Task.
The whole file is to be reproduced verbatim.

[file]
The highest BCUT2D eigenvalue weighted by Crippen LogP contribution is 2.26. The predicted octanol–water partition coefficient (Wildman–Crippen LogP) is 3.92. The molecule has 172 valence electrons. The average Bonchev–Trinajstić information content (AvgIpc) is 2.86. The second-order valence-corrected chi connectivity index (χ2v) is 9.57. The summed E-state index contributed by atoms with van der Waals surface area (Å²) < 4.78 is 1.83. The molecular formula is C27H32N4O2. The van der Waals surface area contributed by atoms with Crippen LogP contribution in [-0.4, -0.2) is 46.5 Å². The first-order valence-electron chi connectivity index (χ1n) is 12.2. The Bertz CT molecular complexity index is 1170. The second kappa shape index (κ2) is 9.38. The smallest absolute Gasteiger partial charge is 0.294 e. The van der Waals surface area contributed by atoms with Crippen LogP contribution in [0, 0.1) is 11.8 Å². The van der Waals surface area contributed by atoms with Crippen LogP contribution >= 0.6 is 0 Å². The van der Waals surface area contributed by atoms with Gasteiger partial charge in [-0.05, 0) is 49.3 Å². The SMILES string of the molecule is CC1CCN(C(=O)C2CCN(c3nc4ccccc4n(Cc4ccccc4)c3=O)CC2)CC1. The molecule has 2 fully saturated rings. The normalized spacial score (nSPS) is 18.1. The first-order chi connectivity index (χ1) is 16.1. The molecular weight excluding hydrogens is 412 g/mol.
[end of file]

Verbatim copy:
The highest BCUT2D eigenvalue weighted by Crippen LogP contribution is 2.26. The predicted octanol–water partition coefficient (Wildman–Crippen LogP) is 3.92. The molecule has 172 valence electrons. The average Bonchev–Trinajstić information content (AvgIpc) is 2.86. The second-order valence-corrected chi connectivity index (χ2v) is 9.57. The summed E-state index contributed by atoms with van der Waals surface area (Å²) < 4.78 is 1.83. The molecular formula is C27H32N4O2. The van der Waals surface area contributed by atoms with Crippen LogP contribution in [-0.4, -0.2) is 46.5 Å². The first-order valence-electron chi connectivity index (χ1n) is 12.2. The Bertz CT molecular complexity index is 1170. The second kappa shape index (κ2) is 9.38. The smallest absolute Gasteiger partial charge is 0.294 e. The van der Waals surface area contributed by atoms with Crippen LogP contribution in [0, 0.1) is 11.8 Å². The van der Waals surface area contributed by atoms with Crippen LogP contribution >= 0.6 is 0 Å². The van der Waals surface area contributed by atoms with Gasteiger partial charge in [-0.05, 0) is 49.3 Å². The SMILES string of the molecule is CC1CCN(C(=O)C2CCN(c3nc4ccccc4n(Cc4ccccc4)c3=O)CC2)CC1. The molecule has 2 fully saturated rings. The normalized spacial score (nSPS) is 18.1. The first-order chi connectivity index (χ1) is 16.1. The molecular weight excluding hydrogens is 412 g/mol.